Stone Sentinels, battlefield monuments of the American Civil War
USA Flag

69th Pennsylvania Volunteer
Volunteer Infantry Regiment

Second Corps HQ Flag Second Division, Second Corps Flag


The monument to the 69th Pennsylvania is south of Gettysburg near the Copse of Trees. (39.81262 N, 77.23629 W; map) It was dedicated in 1887 by the State of Pennsylvania.


The 69th Pennsylvania was commanded at the Battle of Gettysburg by Colonel Dennis O'Kane. He was mortally wounded on July 3rd during Pickett's Charge, dying the next day. Lieutenant Colonel Martin Tschudy was also killed. Major Duffy, although wounded, remained on the field in command until the battle was over, when Captain William Davis took over the regiment.


The 69th was created from Irish militia companies in Philadelphia. It was the only Pennsylvania regiment authorized to carry a green battle flag, and a harp is inscribed at the top of the monument.



From the front of the monument:


Phila. Brigade
2d. Division
2d. Corps

69th Regt.
Penna. Vols.
July. 2, 3,

This position
was held by the 69th PA. Vols.,
July 2nd and 3rd 1863.
Late on the afternoon of the 2nd, this
regiment assisted in repulsing a desperate
attack made by Wright's Ga. Brigade.
About 1 o'clock, p.m. of the 3rd, these lines
were subjected to an artillery fire from
nearly 150 guns, lasting over one hour after
which, Pickett's division charged this position,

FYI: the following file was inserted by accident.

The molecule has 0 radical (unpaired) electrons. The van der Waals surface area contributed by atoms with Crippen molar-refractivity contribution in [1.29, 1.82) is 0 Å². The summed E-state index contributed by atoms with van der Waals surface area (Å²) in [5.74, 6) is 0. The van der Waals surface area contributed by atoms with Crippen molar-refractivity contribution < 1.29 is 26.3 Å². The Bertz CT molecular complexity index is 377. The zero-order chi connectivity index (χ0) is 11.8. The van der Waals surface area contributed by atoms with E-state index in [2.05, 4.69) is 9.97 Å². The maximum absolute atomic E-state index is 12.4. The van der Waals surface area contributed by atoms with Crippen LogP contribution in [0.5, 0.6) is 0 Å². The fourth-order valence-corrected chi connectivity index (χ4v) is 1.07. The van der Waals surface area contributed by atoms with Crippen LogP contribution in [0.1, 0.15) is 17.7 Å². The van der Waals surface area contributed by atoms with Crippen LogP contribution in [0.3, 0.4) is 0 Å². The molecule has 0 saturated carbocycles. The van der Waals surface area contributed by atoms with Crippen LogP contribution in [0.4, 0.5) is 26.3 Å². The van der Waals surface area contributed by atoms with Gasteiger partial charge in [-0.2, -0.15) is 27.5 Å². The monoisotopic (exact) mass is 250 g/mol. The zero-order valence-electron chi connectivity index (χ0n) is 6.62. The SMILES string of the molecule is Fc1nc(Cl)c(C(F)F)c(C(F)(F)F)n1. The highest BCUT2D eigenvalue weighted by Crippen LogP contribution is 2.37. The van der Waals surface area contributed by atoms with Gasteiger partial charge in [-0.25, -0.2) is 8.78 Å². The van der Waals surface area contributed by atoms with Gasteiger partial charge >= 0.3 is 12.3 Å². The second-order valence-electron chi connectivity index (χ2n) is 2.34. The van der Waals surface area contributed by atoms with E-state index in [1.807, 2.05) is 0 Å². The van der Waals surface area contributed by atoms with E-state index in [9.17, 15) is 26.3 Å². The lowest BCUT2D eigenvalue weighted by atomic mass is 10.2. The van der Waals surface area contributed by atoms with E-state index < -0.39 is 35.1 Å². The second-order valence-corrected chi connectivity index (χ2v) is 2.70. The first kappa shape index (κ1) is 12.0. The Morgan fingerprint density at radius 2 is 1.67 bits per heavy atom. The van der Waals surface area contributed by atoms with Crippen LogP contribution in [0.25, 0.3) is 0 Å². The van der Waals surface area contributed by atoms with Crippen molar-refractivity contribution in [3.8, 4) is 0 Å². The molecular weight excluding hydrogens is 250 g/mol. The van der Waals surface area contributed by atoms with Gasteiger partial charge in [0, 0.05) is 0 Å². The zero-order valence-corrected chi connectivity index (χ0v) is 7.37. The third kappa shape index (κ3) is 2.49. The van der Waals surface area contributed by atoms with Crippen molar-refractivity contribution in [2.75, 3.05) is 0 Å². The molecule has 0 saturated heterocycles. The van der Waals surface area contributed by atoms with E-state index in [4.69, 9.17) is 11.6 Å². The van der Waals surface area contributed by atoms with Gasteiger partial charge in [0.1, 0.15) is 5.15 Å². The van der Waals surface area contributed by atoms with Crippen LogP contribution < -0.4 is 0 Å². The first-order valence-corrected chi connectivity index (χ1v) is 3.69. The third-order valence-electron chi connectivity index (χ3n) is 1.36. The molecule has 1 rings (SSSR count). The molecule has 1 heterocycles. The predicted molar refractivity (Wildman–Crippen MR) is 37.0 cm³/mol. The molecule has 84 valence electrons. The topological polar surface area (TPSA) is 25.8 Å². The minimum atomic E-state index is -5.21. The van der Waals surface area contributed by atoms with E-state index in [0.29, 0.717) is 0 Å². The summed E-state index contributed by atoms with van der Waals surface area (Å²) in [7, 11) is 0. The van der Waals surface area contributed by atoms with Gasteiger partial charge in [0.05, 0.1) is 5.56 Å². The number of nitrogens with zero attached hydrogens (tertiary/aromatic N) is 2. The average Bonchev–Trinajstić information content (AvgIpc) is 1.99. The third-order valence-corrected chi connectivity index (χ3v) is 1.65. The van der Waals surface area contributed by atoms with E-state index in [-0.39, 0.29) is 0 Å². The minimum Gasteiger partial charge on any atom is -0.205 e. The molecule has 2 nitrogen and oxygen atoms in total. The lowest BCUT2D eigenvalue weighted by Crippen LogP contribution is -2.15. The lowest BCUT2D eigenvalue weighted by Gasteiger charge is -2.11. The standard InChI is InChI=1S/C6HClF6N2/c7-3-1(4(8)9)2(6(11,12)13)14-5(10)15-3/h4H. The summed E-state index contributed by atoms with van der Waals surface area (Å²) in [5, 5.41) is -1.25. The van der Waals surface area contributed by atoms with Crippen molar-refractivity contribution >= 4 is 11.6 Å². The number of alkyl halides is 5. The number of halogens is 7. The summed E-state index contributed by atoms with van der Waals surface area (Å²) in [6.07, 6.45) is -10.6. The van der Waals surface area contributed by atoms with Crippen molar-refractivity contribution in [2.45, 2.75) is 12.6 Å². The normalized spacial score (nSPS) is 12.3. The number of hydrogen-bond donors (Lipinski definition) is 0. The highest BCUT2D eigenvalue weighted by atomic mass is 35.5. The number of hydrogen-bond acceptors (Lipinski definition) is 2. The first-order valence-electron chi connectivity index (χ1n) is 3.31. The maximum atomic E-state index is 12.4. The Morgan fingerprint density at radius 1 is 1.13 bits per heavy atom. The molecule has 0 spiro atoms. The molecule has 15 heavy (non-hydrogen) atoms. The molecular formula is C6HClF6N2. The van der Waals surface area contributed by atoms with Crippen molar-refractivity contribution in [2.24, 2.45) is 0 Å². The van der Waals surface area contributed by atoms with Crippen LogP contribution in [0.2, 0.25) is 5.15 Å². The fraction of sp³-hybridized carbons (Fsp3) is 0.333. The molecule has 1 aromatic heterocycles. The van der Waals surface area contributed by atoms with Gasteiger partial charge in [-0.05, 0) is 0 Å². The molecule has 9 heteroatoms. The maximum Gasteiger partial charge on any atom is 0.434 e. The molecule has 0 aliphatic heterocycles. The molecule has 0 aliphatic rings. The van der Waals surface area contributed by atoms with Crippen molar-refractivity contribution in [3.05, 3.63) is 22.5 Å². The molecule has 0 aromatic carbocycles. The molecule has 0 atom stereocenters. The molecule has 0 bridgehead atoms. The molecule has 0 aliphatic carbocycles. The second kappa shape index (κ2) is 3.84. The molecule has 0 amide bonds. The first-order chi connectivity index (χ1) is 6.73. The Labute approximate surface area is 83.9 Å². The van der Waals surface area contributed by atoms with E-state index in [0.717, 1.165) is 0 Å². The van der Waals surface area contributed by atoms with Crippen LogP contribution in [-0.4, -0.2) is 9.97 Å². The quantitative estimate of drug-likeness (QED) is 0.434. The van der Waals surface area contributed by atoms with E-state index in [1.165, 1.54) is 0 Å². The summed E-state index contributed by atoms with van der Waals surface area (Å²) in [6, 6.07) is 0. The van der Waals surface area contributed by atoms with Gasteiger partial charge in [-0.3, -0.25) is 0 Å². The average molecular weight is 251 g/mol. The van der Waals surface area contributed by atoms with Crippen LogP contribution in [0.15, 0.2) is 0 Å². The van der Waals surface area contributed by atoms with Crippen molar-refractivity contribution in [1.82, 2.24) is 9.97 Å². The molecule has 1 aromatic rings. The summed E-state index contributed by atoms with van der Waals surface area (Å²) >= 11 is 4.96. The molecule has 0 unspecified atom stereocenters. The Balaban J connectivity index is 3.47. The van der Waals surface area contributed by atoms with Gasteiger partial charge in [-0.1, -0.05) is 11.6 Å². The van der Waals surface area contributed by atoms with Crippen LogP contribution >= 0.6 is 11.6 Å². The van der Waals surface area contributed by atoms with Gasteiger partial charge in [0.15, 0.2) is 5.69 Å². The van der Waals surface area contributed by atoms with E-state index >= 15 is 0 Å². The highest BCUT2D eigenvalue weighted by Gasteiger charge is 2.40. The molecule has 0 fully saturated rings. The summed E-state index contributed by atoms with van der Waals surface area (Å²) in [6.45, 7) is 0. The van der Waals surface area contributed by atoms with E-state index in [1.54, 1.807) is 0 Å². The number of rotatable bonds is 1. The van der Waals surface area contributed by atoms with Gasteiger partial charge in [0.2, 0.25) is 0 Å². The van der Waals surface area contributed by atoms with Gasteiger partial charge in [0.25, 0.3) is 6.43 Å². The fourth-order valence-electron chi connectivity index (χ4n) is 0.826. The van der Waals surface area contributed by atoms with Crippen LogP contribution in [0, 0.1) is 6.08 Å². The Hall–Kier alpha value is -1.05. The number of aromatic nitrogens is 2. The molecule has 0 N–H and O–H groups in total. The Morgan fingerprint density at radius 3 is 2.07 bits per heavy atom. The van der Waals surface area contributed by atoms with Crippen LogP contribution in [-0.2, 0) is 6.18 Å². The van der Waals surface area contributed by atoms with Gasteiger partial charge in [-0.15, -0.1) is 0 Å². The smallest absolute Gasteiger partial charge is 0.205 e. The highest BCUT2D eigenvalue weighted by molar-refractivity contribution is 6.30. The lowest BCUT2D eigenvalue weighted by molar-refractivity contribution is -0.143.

was repulsed, and nearly annihilated. The
contest on the left and centre of this
regiment, for a time being hand-to-hand. Of the
regimental commanders attacking, but one
remained unhurt. Genl. Garnett was killed,
Genl. Kemper desperately wounded, and
Genl. Armistead, after crossing the stonewall
above the right of this command - 2 companies
of which changed front to oppose him - fell
mortally wounded.
A number of Confederate flags were picked
up on this front after the battle.

69th Pennsylvania


From the left side:

This Regiment
was organized April 12, 1861
from the 2nd Regt. Pa. State Militia,
for 3 months, was designated the
24th Regt. Reorganized for 3 years
August 19th, 1861, as the 69th Regt.
Reenlisted January 31st, 1864.
Mustered out at the end of the war.
July 1st, 1865.
Aggregate strength of the regiment from
re-organization until muster out 1736
Agregate number of casualties 762


From the right side:

in the following battles.
Falling Waters, Ball's Crossroads,
Dranesville, Yorktown, Fair Oaks,
Peach Orchard, Savage Station,
White Oak Swamp, Glendale, 1st & 2nd Malvern Hill,
2nd Bull Run, Chantilly, South Mountain,
Antietam, Fredericksburg, Chancellorsville,
Thoroughfare Gap, Haymarket, Gettysburg,
Rappahannock Station, Auburn, Bristoe Station,
Kelly's Ford, Robertson's Farm, Mine Run,
Wilderness, Po River, 1st-2nd Spottsylvania,
Milford, North Anna, Tolopotomy, Cold Harbor,
Petersburg, Jerusalem Plank Road,
Deep Bottom, Strawberry Plains, Reams Station,
Boydton Plank Road, 1st-2nd Hatcher's Run,
Dabney's Mills, Five Forks, Jettersville,
Farmville, Saylor's Creek,
Surrender of Lee.


From the rear:

In memoriam
of our deceased comrades,
who gave up their lives in defence
of a perpetual Union.
On this spot fell our commander,
Col. Dennis O'Kane, his true glory was
victory or death, at the moment of achieving
the former, he fell victim to the latter.
While rallying the right to repulse Armistead,
the Lieut. Col. Martin Tschudy was killed. He
was also wounded on the previous day, but
nobly refused to leave the field. The Major
and Adjutant were also wounded.
Out of an aggregate strength of 258
the regiment suffered a loss of 137
By the surviving members and
their friends
and the Commonwealth of Pennsylvania.


69th Pennsylvania Infantry monument at Gettysburg Pennsylvania Seal

At the Wall:
The 69th Pennsylvania
"Irish Volunteers"
at Gettysburg
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About the Author • ©2007-2015 Steve A. Hawks